If we move more to the right on the successional continuum we get ever increasing fungal biomass and ratio dominance. In a healthy vineyard soil you might see 3-5 times the fungal biomass compared to bacteria. A fruit orchard, 5-10 times fungi. A healthy old growth conifer forest 100-1000 times as much fungi to bacteria. Think about the plant systems we just moved into, they’re perennials. As we jumped from annuals to perennials we jumped into a fungal dominated soil. As the soil gets increasingly fungal dominated we get more and more fungi secreted acids entering the soil, resulting in an increasingly lower soil ph (acidity). When the soil ph drops below a nuetral 7 and becomes acidic, those nitrifying bacteria I mentioned above can’t convert Ammonium into Nitrate. The enzymes they use to do this just don’t function in acidic soils. So, the form of soluble Nitrogen in the soil becomes ever increasingly Ammonium. As we move into more advanced (in terms of succession) Perennials we get a greater love of Ammonium as the desired plant Nitrogen food. If you give any organism its preferred food it will out compete other organisms that have different preferred foods. Broccoli, for example, likes a more Nitrate rich soil with a fungi to bacteria ratio of .3-.7 approx (bacterial dominated). Chances are slim that you’ll find a ‘natural’ growing broccoli plant in an Ammonium rich old growth forest in California. Likewise, chances are slim that you’ll find a confer thriving in a tilled broccoli field. The soil fungi to bacteria ratios are different and give a competitive advantage to different above ground plants groups.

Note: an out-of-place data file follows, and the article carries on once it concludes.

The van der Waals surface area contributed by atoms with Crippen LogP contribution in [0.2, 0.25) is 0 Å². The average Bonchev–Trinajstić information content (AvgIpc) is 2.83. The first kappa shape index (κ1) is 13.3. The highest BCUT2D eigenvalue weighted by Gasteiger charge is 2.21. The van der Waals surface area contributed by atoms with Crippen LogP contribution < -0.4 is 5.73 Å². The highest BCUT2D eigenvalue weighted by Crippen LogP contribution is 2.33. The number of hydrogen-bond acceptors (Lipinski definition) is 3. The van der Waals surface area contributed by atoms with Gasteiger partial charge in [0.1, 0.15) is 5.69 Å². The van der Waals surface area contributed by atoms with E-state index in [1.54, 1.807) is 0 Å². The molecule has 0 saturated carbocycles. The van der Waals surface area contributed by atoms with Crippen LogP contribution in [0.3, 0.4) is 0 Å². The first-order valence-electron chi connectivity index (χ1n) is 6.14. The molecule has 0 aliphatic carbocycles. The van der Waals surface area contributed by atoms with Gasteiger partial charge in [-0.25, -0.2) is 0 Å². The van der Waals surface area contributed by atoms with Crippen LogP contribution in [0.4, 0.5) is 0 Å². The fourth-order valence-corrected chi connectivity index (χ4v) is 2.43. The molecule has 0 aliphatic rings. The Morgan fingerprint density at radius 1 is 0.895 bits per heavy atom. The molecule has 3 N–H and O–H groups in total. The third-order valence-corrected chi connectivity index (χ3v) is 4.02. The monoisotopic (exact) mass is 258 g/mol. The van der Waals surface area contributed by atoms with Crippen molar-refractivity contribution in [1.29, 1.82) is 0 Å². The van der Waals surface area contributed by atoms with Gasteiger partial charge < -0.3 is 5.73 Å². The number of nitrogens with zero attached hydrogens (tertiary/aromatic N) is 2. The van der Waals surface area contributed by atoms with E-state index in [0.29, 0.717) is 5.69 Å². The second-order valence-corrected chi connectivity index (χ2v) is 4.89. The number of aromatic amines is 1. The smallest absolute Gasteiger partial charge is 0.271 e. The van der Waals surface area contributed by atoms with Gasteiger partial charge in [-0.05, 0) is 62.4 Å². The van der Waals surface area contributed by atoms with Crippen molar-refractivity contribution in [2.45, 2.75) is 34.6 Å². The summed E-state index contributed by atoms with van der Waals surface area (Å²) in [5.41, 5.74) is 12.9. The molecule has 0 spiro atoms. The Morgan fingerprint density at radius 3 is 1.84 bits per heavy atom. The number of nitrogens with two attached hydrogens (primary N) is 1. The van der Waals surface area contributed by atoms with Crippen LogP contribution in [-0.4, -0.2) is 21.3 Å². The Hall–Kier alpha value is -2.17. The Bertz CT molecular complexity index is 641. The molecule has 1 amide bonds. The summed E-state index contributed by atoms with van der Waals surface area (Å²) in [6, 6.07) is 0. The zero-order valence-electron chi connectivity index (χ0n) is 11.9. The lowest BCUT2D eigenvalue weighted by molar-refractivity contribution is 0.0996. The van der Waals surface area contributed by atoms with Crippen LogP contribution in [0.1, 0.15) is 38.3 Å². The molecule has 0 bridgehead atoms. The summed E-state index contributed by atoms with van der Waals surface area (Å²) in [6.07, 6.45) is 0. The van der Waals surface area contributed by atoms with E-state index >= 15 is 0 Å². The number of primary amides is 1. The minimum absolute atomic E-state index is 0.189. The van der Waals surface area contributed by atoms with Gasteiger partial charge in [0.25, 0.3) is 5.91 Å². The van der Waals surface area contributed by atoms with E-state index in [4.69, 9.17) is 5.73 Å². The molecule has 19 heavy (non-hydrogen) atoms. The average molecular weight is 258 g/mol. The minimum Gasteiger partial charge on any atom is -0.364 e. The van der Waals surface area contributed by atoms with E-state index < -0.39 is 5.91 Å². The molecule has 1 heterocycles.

When thinking about your field ask yourself some questions about the type of grasses you WANT to grow and the types of plants that seem to thrive there. Do you want to grow perennial grasses but lots of high seed yielding annual weeds thrive there? If so, you’ve got a bacterial dominated soil. Most of the time, we do need to move our soils along the successional continuum pattern and get more fungi in there, especially if the soils have been farmed (chemically or often organically). Farming practices of tilling, chemical ferts, pesticides and evening dumping manure on fields either kill fungi or overfeed bacteria. Both result in bacterial dominance.

    But here’s the rub. If I live in an old growth conifer forest in say Oregon, USA, and I want to grow a veggie garden I’ll most likely need to make my soil more bacterial. I mention this to point out that understanding the successional continuum pattern and what your specific soil microbe population is in relation to the plants you what to grow is always the first step. Getting fungi into many soils is often the first answer, but not always. Then once we’ve got the right fungi:bacteria ratio for the plants we want to grow, we need to look at the other members of the soil food web (ciliates, flagellates, amoebae, nematodes, micro/macro arthropods) and ensure their numbers and diversity are OK. But, first step, is the fungi-bacteria ratio.

    Reply
  8. Gerard Gilbert Vaughan

    Many thanks for that one, Doug Weatherbee. I’ve learned more in 5 minutes than in the previous 40 ? years ?! – and I’ve only read it quickly because I should be in bed. Thank you !

    Reply
  9. Kevin Gay

    Thanks Doug,

    That article on successional continuum patterns is excellent. You have really nailed it, and I will read it again and again. If you have any other comments or suggested reading on this subject please feel free to share it.

    Kevin Gay

    Reply